I spelled out most of my objections to this type of thing in that first link. I'm not sure if they all apply to this situation. Andrew Stuttaford's post on "Secular Right" doesn't link to the story about the cross, so I don't have all of the info. But I just wanted to point out some things based on what is quoted:
While these battles have become all-too-familiar, there’s one showdown brewing that distinguishes itself from the rest — atheists’ demands that a cross found in the rubble following the September 11, 2001 attacks not be included in a museum that is being planned to commemorate the lives lost during the tragedy.
American Atheists (AA), a group working to advance the secular cause, has been leading the charge against the Ground Zero cross since July 2011, when the organization first filed suit against it. TheBlaze’s Meredith Jessup has explored this issue, in detail, on TheBlaze Blog, where she explained AA’s main arguments against the cross’ inclusion.
“The atheists’ suit claims that by including the cross in a museum on public property, the government is unconstitutionally endorsing a religion,” Jessup writes. “It also asserts that the mere presence of the cross would result in emotional — and possibly even physical — injuries among atheists who will feel anxious and excluded.”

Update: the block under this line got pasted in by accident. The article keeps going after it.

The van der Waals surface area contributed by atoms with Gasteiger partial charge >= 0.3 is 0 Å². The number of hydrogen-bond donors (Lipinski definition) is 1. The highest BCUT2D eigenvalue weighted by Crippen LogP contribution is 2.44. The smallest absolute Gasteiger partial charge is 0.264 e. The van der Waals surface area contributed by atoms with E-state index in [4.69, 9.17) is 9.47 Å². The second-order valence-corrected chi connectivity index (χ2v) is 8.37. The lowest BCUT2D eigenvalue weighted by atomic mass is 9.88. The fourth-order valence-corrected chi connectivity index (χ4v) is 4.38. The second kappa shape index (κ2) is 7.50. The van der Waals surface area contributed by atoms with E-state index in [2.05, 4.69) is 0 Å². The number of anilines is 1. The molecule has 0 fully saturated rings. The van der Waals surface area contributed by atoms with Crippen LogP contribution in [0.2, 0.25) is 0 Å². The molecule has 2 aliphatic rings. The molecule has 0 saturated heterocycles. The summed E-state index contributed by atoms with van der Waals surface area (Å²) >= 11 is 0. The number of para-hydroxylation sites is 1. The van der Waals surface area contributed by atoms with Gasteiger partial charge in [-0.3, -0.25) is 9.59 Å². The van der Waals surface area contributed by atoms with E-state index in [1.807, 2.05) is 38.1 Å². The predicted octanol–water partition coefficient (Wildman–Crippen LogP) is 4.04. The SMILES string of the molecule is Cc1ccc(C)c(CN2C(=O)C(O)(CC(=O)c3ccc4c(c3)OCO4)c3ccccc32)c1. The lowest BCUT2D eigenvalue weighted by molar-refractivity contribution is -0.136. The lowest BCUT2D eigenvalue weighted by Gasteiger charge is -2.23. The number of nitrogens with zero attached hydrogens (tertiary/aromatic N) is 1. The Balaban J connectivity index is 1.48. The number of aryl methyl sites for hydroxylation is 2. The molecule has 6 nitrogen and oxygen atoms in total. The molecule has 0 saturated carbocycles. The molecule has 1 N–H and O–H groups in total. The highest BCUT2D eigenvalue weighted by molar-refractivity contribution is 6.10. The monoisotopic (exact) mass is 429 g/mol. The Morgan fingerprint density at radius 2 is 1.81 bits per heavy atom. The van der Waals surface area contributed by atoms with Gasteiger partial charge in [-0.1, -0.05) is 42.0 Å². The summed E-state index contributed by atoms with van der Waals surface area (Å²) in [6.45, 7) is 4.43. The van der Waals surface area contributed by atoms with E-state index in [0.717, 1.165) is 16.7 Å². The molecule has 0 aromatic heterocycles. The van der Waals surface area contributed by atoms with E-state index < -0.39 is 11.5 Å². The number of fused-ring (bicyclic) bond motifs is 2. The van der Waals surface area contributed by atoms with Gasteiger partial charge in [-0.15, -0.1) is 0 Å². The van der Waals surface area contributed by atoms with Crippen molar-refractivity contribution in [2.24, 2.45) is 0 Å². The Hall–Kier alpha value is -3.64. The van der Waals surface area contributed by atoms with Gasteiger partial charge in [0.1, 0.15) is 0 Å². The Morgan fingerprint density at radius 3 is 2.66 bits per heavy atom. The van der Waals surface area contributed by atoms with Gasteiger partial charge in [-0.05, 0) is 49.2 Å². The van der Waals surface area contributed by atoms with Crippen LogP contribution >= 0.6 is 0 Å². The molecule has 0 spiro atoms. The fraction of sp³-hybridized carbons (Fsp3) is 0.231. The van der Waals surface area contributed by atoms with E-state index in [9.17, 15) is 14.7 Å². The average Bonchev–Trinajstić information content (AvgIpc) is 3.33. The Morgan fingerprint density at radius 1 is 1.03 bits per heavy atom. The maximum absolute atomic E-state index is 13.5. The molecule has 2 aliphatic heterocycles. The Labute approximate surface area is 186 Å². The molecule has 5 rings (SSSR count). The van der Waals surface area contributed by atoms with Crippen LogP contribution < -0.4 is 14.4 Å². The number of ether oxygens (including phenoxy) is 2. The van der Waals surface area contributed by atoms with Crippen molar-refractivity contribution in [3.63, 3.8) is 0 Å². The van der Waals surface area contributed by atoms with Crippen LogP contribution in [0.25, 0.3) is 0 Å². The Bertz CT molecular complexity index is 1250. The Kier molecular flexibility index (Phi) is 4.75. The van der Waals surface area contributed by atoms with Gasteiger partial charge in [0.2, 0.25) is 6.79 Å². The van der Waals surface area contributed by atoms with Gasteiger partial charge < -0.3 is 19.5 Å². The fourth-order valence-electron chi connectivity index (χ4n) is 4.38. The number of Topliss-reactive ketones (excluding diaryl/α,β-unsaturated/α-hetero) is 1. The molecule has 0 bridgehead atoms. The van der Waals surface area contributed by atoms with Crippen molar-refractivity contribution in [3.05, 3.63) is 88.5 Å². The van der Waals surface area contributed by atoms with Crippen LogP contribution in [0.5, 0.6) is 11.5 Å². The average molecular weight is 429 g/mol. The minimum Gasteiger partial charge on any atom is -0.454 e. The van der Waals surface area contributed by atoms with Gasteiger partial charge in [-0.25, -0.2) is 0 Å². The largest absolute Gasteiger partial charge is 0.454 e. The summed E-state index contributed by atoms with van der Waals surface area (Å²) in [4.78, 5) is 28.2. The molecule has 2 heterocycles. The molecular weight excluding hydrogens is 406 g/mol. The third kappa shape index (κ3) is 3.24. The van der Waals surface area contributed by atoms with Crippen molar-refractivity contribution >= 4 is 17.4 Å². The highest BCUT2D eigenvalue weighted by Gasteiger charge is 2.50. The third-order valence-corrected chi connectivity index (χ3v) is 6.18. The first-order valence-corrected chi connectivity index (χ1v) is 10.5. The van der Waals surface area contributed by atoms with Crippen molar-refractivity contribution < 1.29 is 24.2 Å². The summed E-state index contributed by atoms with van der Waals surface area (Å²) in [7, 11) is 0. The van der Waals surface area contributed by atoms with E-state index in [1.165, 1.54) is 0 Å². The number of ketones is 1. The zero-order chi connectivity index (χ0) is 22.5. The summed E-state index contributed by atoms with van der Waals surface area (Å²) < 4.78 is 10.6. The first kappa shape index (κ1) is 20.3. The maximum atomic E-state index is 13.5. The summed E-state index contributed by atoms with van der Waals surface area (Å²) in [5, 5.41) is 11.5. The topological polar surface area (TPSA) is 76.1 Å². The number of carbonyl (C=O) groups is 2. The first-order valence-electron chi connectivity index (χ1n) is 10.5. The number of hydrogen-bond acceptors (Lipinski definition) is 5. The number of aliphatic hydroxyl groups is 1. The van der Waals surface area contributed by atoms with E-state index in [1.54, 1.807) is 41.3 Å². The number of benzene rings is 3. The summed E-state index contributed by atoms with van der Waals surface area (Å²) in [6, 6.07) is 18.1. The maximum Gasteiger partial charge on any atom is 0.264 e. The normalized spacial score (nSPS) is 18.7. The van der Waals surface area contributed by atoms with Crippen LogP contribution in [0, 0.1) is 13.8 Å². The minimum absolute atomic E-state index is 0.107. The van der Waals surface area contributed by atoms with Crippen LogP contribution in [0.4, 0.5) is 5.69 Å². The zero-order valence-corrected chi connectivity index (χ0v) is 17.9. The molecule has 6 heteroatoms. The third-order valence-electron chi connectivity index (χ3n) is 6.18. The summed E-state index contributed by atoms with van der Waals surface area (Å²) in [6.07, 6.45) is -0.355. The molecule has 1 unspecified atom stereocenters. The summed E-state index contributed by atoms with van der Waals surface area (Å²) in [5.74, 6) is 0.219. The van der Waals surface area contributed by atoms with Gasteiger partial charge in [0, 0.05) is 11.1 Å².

Stuttaford doesn't like AA's objection to this, nor does he care for the other instances they object to. I find that odd since Stuttaford claims to be a secularist. Apparently secularism involves different things for him and I.
Again, I don't have all the info on this. So I don't know if this is really on public land or not. If it's not then put whatever you want up on the memorial. But for argument's sake I'll assume this is public land and a memorial paid for by public money.
On this issue, I just asked in his comments section, what does a cross that was found in the rubble have to do with commemorating the lives lost. What distinguishes this cross from any other object that was in the rubble with it? And why aren't any of those objects being used to commemorate the dead?
I think the obvious answer is that the cross is a religious symbol used by christians to, among many other things, commemorate their dead. I don't see any other reason why this cross would be used in the memorial. So once we all acknowledge that there is a religious motivation or purpose behind using this cross in the memorial, don't we then have to ask whether that is appropriate in regards to secularism in general and the 1st amendment specifically?